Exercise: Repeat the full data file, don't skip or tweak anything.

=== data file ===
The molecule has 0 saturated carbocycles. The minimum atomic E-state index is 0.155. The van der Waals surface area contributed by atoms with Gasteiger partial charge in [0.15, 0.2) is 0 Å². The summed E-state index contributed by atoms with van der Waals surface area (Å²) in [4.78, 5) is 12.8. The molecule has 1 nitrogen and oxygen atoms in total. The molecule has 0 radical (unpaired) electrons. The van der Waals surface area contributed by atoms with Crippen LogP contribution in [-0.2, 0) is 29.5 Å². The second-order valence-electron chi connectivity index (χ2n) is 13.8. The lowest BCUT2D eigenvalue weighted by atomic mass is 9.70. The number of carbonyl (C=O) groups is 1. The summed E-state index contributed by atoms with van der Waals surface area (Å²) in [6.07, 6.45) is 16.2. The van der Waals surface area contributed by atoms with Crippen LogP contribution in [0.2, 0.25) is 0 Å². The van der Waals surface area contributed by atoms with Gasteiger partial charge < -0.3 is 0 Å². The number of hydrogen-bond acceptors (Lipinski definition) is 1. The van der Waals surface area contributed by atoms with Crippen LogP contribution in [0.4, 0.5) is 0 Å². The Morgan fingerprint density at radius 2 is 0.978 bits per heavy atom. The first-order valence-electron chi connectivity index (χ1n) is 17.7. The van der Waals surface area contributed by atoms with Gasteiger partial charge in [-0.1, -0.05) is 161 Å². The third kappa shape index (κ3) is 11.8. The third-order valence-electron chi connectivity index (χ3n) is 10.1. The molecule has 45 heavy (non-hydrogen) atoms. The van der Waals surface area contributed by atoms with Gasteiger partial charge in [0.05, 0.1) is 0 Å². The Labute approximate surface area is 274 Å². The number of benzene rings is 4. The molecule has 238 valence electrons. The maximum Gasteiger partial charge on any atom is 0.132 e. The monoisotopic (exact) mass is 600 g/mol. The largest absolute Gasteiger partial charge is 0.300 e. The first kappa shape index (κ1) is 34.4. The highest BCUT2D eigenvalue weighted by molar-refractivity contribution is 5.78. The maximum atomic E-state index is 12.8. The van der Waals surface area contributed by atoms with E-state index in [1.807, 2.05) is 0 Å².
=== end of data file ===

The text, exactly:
The molecule has 0 saturated carbocycles. The minimum atomic E-state index is 0.155. The van der Waals surface area contributed by atoms with Gasteiger partial charge in [0.15, 0.2) is 0 Å². The summed E-state index contributed by atoms with van der Waals surface area (Å²) in [4.78, 5) is 12.8. The molecule has 1 nitrogen and oxygen atoms in total. The molecule has 0 radical (unpaired) electrons. The van der Waals surface area contributed by atoms with Crippen LogP contribution in [-0.2, 0) is 29.5 Å². The second-order valence-electron chi connectivity index (χ2n) is 13.8. The lowest BCUT2D eigenvalue weighted by atomic mass is 9.70. The number of carbonyl (C=O) groups is 1. The summed E-state index contributed by atoms with van der Waals surface area (Å²) in [6.07, 6.45) is 16.2. The van der Waals surface area contributed by atoms with Crippen LogP contribution in [0.2, 0.25) is 0 Å². The van der Waals surface area contributed by atoms with Gasteiger partial charge < -0.3 is 0 Å². The number of hydrogen-bond acceptors (Lipinski definition) is 1. The van der Waals surface area contributed by atoms with Crippen LogP contribution in [0.4, 0.5) is 0 Å². The Morgan fingerprint density at radius 2 is 0.978 bits per heavy atom. The first-order valence-electron chi connectivity index (χ1n) is 17.7. The van der Waals surface area contributed by atoms with Gasteiger partial charge in [-0.1, -0.05) is 161 Å². The third kappa shape index (κ3) is 11.8. The third-order valence-electron chi connectivity index (χ3n) is 10.1. The molecule has 45 heavy (non-hydrogen) atoms. The van der Waals surface area contributed by atoms with Gasteiger partial charge in [0.05, 0.1) is 0 Å². The Labute approximate surface area is 274 Å². The number of benzene rings is 4. The molecule has 238 valence electrons. The maximum Gasteiger partial charge on any atom is 0.132 e. The monoisotopic (exact) mass is 600 g/mol. The largest absolute Gasteiger partial charge is 0.300 e. The first kappa shape index (κ1) is 34.4. The highest BCUT2D eigenvalue weighted by molar-refractivity contribution is 5.78. The maximum atomic E-state index is 12.8. The van der Waals surface area contributed by atoms with E-state index in [1.807, 2.05) is 0 Å².